OTISFIELD — The Board of Selectmen has received a 15-page report from a Portland consultant that says the Pleasant Lake dam in Casco is in poor condition but there are no signs of imminent failure.

The dam is on Mill Brook behind the Hancock Lumber office on Route 121. It regulates the water level of the 3.8-mile-long lake which lies in Casco and Otisfield. There are numerous homes and cottages around the lake, as well as the Seeds of Peace International Camp on the northeast shore and Camp Arcadia for Girls on the western shore, both in Otisfield.

The dam has been jointly owned, operated and maintained by Casco and Otisfield since 1994. It was previously owned by Hancock Lumber Co.

Maine Emergency Management Agency officials inspected the dam Aug. 15 and reported significant leakage and structure deterioration.

Local officials say it has been losing as much as 1,000 gallons of water per minute in at least three places.

In addition to addressing the condition of the structure, the report proposes short- and long-term operation, maintenance and remedial measures to improve its condition.


“The good news is, we’re not expecting anything catastrophic,” said Selectmen Chairman Hal Ferguson who received the report at Wednesday night’s board meeting.

Myron Petrovsky, principal of MBP Consulting in Portland and author of the report, said a review of the project information and field inspection findings indicates the overall condition of the dam is poor.

“The dam appeared stable at the time of the inspection and no signs of imminent failure of the structure were observed,” Petrovsky’s report said. “However, the existing numerous dam deficiencies, such as severe deterioration, excessive seepage and limited hydraulic capacity, may require at some point in the future to perform major repairs to improve operation and reduce a risk of its failure.”

Petrovsky’s report said the dam, which is a tributary of the Crooked River, is leaking extensively.

“Almost every component of the dam was leaking …,” he said.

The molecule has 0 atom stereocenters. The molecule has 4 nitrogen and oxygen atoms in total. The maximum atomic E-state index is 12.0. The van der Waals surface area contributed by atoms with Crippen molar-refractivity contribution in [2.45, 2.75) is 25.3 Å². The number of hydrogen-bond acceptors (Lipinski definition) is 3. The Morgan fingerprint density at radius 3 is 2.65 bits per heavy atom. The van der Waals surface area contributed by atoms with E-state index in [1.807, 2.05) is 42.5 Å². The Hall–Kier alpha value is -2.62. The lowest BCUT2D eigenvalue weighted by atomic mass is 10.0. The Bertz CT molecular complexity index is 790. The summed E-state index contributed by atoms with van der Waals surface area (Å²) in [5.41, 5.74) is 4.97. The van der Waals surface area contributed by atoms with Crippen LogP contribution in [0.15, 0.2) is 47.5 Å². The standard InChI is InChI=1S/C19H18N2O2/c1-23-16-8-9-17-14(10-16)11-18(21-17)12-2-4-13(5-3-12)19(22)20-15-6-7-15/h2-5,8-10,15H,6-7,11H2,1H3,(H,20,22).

He said it if fails it could drain Mill Pond and lower the lake level between the Route 121 bridge and timber crib cofferdam by about 3 feet. Other consequences could occur, he said.


Petrovsky recommended short-term solutions, including removing brush, dead trees and other debris, visually observing the water levels on a consistent basis, stockpiling sandbags near the dam and creating an emergency plan.

Long-term approaches include remedial measures to extend design life of the dam and to bring it into compliance with the current dam safety regulations and requirements. Petrovsky has suggested doing a topographic and underwater survey of the dam, Mill Pond, and the area of the Route 121 bridge, including property boundaries and developing a conceptual remedial design.

He said in his report that permanent dam repair measures may include partial or complete replacement of the north dam section; renovation of the side spillway and replacement of both training walls; replacement of the front spillway with a gated spillway and installation of reinforced concrete overlay on the waterside faces of deteriorated structures.

The cost of short-term and long-term actions are not known at this time. Petrovsky said once town officials determine what the dam repair approach will be and funding is finalized, more engineering work can be performed, including final design, construction cost update, permitting, contract documents, bidding and construction management.

Otisfield selectmen took no action at Wednesday night’s meeting except to approve an additional $300 to the consultant. Each town will pay $800 for the inspection report for a combined total cost of $1,600.

Ferguson said Otisfield selectmen and their counterparts in Casco will need to study the document before getting together to decide on an action. He said that should happen in a couple of weeks.

According to the Maine Dams Inventory, the 110-foot-long, 12-foot high dam was built in 1850, repaired in 1980 and has low-hazard classification, meaning there is nothing significant downstream that would be affected by a dam breach.

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